Description Usage Arguments Details Value References Examples

Density function, distribution function, quantile function and random generation for the generalised extreme value (GEV) distribution.

1 2 3 4 5 6 7 8 9 |

`x, q` |
Numeric vectors of quantiles. |

`loc, scale, shape` |
Numeric vectors.
Location, scale and shape parameters.
All elements of |

`log, log.p` |
A logical scalar; if TRUE, probabilities p are given as log(p). |

`m` |
A numeric scalar. The distribution is reparameterised by working
with the GEV( |

`lower.tail` |
A logical scalar. If TRUE (default), probabilities are P[X <= x], otherwise, P[X > x]. |

`p` |
A numeric vector of probabilities in [0,1]. |

`n` |
Numeric scalar. The number of observations to be simulated.
If |

The distribution function of a GEV distribution with parameters
`loc`

= *μ*, `scale`

= *σ* (>0) and
`shape`

= *ξ* is

*F(x) = exp { - [1 + ξ (x - μ) / σ] ^ (-1/ξ)} *

for *1 + ξ (x - μ) / σ > 0*. If *ξ = 0* the
distribution function is defined as the limit as *ξ* tends to zero.
The support of the distribution depends on *ξ*: it is
*x <= μ - σ / ξ* for *ξ < 0*;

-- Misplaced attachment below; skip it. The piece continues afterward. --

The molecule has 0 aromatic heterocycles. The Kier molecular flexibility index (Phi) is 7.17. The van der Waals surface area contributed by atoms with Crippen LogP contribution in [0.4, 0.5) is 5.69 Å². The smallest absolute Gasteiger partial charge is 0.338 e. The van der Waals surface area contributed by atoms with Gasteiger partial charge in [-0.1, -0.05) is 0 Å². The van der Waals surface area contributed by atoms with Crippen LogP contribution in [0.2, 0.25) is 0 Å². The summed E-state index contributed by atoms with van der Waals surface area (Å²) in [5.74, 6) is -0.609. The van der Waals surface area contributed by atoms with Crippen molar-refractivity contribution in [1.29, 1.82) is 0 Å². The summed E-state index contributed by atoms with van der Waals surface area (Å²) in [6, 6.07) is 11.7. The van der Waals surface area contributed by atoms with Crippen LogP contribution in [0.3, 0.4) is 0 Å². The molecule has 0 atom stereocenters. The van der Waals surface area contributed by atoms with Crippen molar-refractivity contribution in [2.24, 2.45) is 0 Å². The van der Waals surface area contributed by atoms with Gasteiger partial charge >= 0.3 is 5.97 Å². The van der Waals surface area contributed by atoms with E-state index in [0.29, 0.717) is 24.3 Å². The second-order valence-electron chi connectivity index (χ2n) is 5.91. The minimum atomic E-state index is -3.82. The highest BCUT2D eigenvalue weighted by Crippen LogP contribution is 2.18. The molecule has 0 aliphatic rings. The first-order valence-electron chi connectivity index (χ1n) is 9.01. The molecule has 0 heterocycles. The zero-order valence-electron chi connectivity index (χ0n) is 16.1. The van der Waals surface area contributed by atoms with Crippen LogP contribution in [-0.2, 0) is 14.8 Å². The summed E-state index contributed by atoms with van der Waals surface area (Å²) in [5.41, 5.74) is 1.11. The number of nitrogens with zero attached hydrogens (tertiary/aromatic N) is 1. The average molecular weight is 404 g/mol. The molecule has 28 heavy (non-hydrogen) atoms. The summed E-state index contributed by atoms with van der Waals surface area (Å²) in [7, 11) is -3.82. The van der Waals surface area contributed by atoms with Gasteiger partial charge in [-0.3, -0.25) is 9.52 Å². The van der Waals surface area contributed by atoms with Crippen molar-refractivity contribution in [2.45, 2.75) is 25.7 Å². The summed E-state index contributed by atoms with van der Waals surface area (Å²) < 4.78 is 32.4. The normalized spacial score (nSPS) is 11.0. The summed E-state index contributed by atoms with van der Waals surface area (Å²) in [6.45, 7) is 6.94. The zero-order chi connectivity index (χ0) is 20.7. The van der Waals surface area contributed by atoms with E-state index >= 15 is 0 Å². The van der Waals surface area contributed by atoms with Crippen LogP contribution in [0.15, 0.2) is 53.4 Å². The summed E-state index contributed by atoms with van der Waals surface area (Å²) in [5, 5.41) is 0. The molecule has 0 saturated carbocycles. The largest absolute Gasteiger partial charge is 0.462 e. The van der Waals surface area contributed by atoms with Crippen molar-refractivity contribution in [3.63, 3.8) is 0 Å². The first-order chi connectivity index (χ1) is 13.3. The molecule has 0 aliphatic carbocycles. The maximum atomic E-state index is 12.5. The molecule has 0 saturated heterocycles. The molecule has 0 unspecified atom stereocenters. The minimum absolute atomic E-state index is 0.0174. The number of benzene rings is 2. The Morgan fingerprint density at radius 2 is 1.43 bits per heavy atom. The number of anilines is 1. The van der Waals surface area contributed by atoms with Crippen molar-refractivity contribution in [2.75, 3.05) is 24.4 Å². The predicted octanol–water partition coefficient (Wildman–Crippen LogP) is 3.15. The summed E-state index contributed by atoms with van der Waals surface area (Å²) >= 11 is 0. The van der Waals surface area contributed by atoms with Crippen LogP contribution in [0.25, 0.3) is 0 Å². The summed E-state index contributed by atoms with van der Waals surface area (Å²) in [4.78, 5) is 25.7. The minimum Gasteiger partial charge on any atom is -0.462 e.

*x >= μ - σ / ξ* for *ξ > 0*;
and *x* is unbounded for *ξ = 0*.
Note that if *ξ < -1* the GEV density function becomes infinite
as *x* approaches *μ -σ / ξ* from below.

If `lower.tail = TRUE`

then if `p = 0`

(`p = 1`

) then
the lower (upper) limit of the distribution is returned, which is
`-Inf`

or `Inf`

in some cases. Similarly, but reversed,
if `lower.tail = FALSE`

.

See https://en.wikipedia.org/wiki/Generalized_extreme_value_distribution for further information.

The effect of `m`

is to change the location, scale and shape
parameters to
*(μ + σ log m, σ, ξ)* if *ξ = 0* and
*(μ + σ (m ^ ξ - 1) / ξ, σ m ^ ξ, ξ)*.
For integer `m`

we can think of this as working with the
maximum of `m`

independent copies of the original
GEV(`loc, scale, shape`

) variable.

`dgev`

gives the density function, `pgev`

gives the
distribution function, `qgev`

gives the quantile function,
and `rgev`

generates random deviates.

The length of the result is determined by `n`

for `rgev`

,
and is the maximum of the lengths of the numerical arguments for the
other functions.

The numerical arguments other than `n`

are recycled to the length
of the result.

Jenkinson, A. F. (1955) The frequency distribution of the
annual maximum (or minimum) of meteorological elements.
*Quart. J. R. Met. Soc.*, **81**, 158-171.
Chapter 3: http://dx.doi.org/10.1002/qj.49708134804

Coles, S. G. (2001) *An Introduction to Statistical
Modeling of Extreme Values*, Springer-Verlag, London.
http://dx.doi.org/10.1007/978-1-4471-3675-0_3

1 2 3 4 5 6 7 8 9 10 11 12 13 14 15 16 17 | ```
dgev(-1:4, 1, 0.5, 0.8)
dgev(1:6, 1, 0.5, -0.2, log = TRUE)
dgev(1, shape = c(-0.2, 0.4))
pgev(-1:4, 1, 0.5, 0.8)
pgev(1:6, 1, 0.5, -0.2)
pgev(1, c(1, 2), c(1, 2), c(-0.2, 0.4))
pgev(-3, c(1, 2), c(1, 2), c(-0.2, 0.4))
pgev(7, 1, 1, c(-0.2, 0.4))
qgev((1:9)/10, 2, 0.5, 0.8)
qgev(0.5, c(1,2), c(0.5, 1), c(-0.5, 0.5))
p <- (1:9)/10
pgev(qgev(p, 1, 2, 0.8), 1, 2, 0.8)
rgev(6, 1, 0.5, 0.8)
``` |

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